Control Vision's AnywhereWX software:

I purchased the AWX software and GPS to go with an HP 5455 iPaq in May 2003.  A couple times a year I find myself wishing (and willing to pay almost any price) for Nexrad capability in night IFR.  I am using this in our 1979 Bellanca Viking.  I don't think this will increase the utility of our airplane, but it sure will increase my comfort level in terms of knowing what's out there.  I still have some learning to go in terms of how to best use the software and how the displayed weather compares to actual weather, but am impressed so far with the ability to get weather at a reasonable price.  I have looked at on-board Nexrad (including all the other products) for several years and finally bought distinct advantage of AWX - it's not vaporware like most of the rest of the products being advertised.

Some pictures of actual weather enroute are below:

The picture below is a screen shot returning from Colorado to Houston on 5/26/03 about 4:00pm local time.  For a sense of zoom scale, the circle at the bottom is the Houston Class B which is 60 nm diameter.  The circle at top is the Dallas Class B.  As you can see there is a big area of light-moderate weather South of Dallas and a larger area Northeast of Houston.  Both were moving South.  Forecast was for scattered TS along the entire route, with TAF's showing TS arrival a few hours after our ETA.  When we departed Pueblo the WSI Nexrad showed a pretty wide gap between the major weather areas leaving our planned route of flight pretty clear.  Nearing Houston a little line built right in our path, oddly enough moving North.  This weather download was done about 2 minutes before we got to that little line (so it was about 7 minutes old or so).

fyi, the little blue dots all over are airports...there is no way to turn them off at any clutter level...the Garmin 295 kills them with one touch at any zoom level and automatically kills them when zoomed out...I hope CV will add the ability to turn off all but flight-planned airports just like you can turn off almost everything else.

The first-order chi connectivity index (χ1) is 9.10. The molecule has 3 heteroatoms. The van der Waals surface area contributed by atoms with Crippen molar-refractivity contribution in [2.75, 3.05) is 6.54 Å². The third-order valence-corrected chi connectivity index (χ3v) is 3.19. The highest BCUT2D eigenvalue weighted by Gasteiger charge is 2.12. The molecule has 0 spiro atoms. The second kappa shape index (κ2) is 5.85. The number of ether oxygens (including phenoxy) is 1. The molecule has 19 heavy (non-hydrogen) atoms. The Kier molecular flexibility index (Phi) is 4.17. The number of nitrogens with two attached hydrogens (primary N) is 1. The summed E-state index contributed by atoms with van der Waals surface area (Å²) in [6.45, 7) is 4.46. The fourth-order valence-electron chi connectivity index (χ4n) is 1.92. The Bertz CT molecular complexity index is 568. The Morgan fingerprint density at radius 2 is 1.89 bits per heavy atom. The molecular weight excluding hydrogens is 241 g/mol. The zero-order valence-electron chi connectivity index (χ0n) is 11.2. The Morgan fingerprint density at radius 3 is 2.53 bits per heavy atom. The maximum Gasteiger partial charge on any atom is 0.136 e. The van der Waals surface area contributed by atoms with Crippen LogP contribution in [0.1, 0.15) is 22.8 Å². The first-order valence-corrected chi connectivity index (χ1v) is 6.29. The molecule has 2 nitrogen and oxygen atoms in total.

Next is the same picture, zoomed much closer.  This shows the pixel size of the weather display (the iPaq pixel size is much smaller of course).  I found the resolution plenty adequate - you absolutely would not have wanted to be in the pink or red near our course line in a little airplane.  Where we went through showed yellow on the iPaq (the tint is off in my digital pic of the iPaq screen)...we were actually in VMC the whole time (on an IFR flight plan), wiggling our way through, mostly to learn what the actual conditions were compared to the AWX.  At night (my primary reason for buying this tool), I would have absolutely wanted to have avoided the whole little area with a slight deviation to the South (even VMC, we hit CAT hard enough to bump our heads - in those clouds would have been much worse).  btw, there was no apparent lightning in this line, so it wouldn't have shown up at night visually.

Again, the airport identifiers really clutter up the screen and there is no way to turn them off.

Next is the resolution I ran during most of the trip.  I find both the iPaq and the Garmin 295 have interesting and helpful unique features, but so far still prefer my 295 for pure navigation - mostly screen redraw speed and visibility-wise (although the iPaq is much more readable in bright sunlight than I thought, the Garmin is way better, particularly with polarizing sunglasses on) but also because the iPaq would not fit well on my yoke with the bottom plug.  As a result I have it mounted on a suction cup mounted gooseneck on the co-pilots side and have a hot-key set to download weather with one touch - for the most part that is all I did with it the whole trip after inputting the flight touch every hour.

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